Near her was another girl, not quite so tall, and darker, but scarcely less pleasing in appearance. She wore a cool-looking pink frock, and her luxuriant bronze tresses were set off by a simple white-flannel cap. She held some embroidery in her listless fingers, but was principally occupied in gazing out to sea with a wistful and almost melancholy expression. Her eyes were soft and brown, and her features piquantly irregular; giving Peter, who considered himself no mean judge of female character, the impression of a highly emotional and enthusiastic temperament. He thought he saw signs that she also honoured him by her notice.
Peter was a flat-headed little man, with weak eyes and flaxen hair; but even flat-headed little men may indulge these fancies at times, without grossly deceiving themselves.He knew, as one does learn such things on board ship, that the name of the first young lady was Tyrrell, and that she was the daughter of a judge who had been spending the Long Vacation in a voyage to recruit his health. Of the other, he knew no more than that she was a Miss Davenport.
At present, however, he had no personal acquaintance with either of them, and, in fact, as has already been said, knew nobody on board to speak to, except the energetic Mr. Perkins, a cheery man with a large fund of general information, who was going home on some business connected with a banking house in Melbourne.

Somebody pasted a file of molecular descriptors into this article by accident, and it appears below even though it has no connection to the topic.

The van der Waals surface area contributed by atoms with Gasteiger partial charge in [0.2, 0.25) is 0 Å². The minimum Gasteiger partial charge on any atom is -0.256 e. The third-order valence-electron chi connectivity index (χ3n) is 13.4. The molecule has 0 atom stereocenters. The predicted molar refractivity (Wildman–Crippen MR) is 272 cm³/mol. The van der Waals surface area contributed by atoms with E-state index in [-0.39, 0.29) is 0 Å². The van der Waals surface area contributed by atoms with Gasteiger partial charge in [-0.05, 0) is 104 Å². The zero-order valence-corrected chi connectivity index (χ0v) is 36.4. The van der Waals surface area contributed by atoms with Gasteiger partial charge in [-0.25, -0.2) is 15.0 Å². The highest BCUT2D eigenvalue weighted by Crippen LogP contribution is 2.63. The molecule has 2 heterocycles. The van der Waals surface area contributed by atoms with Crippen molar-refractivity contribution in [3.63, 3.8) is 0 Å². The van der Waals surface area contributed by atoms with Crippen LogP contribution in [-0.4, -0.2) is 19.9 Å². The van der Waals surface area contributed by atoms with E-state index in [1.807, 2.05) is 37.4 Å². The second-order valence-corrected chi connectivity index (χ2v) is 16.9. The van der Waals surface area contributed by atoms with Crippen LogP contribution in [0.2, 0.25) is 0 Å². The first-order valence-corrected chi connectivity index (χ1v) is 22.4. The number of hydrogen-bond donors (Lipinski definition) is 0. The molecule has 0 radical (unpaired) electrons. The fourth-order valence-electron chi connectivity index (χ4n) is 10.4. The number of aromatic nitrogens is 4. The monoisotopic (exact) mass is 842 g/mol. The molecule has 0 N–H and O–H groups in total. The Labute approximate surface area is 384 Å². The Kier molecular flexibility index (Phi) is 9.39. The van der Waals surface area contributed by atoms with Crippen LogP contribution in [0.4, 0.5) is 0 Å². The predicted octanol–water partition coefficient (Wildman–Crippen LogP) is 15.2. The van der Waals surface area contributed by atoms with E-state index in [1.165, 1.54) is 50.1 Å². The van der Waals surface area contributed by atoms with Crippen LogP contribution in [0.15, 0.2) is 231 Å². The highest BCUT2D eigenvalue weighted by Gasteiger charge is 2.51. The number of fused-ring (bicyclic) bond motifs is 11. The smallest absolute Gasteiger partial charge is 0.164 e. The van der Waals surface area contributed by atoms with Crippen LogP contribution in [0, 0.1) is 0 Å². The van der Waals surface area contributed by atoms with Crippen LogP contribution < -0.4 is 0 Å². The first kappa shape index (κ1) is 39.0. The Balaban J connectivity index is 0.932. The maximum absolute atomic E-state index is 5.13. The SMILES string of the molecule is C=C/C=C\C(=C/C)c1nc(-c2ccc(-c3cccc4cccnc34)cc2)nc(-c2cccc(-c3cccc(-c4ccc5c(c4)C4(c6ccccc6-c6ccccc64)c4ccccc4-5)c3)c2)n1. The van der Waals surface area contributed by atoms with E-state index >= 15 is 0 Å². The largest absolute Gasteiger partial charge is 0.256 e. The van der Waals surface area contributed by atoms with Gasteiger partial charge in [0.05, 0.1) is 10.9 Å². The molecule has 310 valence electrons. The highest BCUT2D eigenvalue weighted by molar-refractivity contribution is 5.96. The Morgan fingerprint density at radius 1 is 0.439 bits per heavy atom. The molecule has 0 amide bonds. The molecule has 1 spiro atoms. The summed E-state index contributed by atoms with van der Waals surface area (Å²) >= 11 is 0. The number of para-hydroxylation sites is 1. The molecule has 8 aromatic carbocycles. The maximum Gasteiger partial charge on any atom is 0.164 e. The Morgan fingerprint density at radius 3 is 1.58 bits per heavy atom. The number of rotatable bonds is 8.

And yet it is not difficult to make acquaintances on board ship, if a man cares to do so; accident or design will provide opportunities in plenty, and two or three days at sea are equivalent to at least as many weeks on shore. And Peter being quite aware of these facts, and by no means indifferent to the society of the other sex, which, indeed, he considered more interesting than that of his own, it would seem that he must have had some strong reason for having kept studiously apart from the social life on board the Boomerang.
He had a reason, and it was this: he was an engaged man, and on his probation. A bachelor, still under thirty, of desultory habits which unfitted him to shine in any profession, he had a competency – that refuge of the incompetent – which made him independent.